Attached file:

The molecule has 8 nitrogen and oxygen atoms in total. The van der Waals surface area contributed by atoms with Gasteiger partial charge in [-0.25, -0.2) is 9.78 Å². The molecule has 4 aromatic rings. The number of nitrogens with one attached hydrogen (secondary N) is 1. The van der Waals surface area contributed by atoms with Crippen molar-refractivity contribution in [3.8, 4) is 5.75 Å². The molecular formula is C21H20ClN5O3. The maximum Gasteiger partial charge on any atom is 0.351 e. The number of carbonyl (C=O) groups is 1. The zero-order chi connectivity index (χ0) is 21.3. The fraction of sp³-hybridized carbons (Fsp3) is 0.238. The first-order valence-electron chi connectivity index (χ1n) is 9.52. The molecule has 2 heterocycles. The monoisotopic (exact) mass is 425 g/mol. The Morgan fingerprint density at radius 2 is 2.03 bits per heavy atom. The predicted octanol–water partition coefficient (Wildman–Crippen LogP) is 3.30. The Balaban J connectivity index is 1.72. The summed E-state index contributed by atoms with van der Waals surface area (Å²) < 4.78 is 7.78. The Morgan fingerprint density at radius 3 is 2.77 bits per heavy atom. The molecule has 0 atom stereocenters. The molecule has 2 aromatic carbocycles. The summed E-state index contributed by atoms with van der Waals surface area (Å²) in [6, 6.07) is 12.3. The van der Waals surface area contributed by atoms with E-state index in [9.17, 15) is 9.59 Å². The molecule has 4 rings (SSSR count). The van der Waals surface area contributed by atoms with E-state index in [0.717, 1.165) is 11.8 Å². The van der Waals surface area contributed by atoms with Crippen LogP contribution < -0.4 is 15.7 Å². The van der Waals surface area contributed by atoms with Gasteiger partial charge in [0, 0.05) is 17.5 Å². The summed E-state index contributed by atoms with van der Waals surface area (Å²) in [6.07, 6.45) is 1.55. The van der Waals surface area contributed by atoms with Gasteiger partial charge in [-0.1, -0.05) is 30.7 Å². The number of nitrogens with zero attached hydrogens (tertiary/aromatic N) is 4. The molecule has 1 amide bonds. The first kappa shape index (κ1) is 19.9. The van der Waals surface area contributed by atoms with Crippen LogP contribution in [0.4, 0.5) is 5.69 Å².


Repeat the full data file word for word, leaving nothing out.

The molecule has 8 nitrogen and oxygen atoms in total. The van der Waals surface area contributed by atoms with Gasteiger partial charge in [-0.25, -0.2) is 9.78 Å². The molecule has 4 aromatic rings. The number of nitrogens with one attached hydrogen (secondary N) is 1. The van der Waals surface area contributed by atoms with Crippen molar-refractivity contribution in [3.8, 4) is 5.75 Å². The molecular formula is C21H20ClN5O3. The maximum Gasteiger partial charge on any atom is 0.351 e. The number of carbonyl (C=O) groups is 1. The zero-order chi connectivity index (χ0) is 21.3. The fraction of sp³-hybridized carbons (Fsp3) is 0.238. The first-order valence-electron chi connectivity index (χ1n) is 9.52. The molecule has 2 heterocycles. The monoisotopic (exact) mass is 425 g/mol. The Morgan fingerprint density at radius 2 is 2.03 bits per heavy atom. The predicted octanol–water partition coefficient (Wildman–Crippen LogP) is 3.30. The Balaban J connectivity index is 1.72. The summed E-state index contributed by atoms with van der Waals surface area (Å²) < 4.78 is 7.78. The Morgan fingerprint density at radius 3 is 2.77 bits per heavy atom. The molecule has 0 atom stereocenters. The molecule has 2 aromatic carbocycles. The summed E-state index contributed by atoms with van der Waals surface area (Å²) in [6, 6.07) is 12.3. The van der Waals surface area contributed by atoms with E-state index in [9.17, 15) is 9.59 Å². The molecule has 4 rings (SSSR count). The van der Waals surface area contributed by atoms with E-state index in [0.717, 1.165) is 11.8 Å². The van der Waals surface area contributed by atoms with Crippen LogP contribution < -0.4 is 15.7 Å². The van der Waals surface area contributed by atoms with Gasteiger partial charge in [0, 0.05) is 17.5 Å². The summed E-state index contributed by atoms with van der Waals surface area (Å²) in [6.07, 6.45) is 1.55. The van der Waals surface area contributed by atoms with Gasteiger partial charge in [-0.1, -0.05) is 30.7 Å². The number of nitrogens with zero attached hydrogens (tertiary/aromatic N) is 4. The molecule has 1 amide bonds. The first kappa shape index (κ1) is 19.9. The van der Waals surface area contributed by atoms with Crippen LogP contribution in [0.4, 0.5) is 5.69 Å².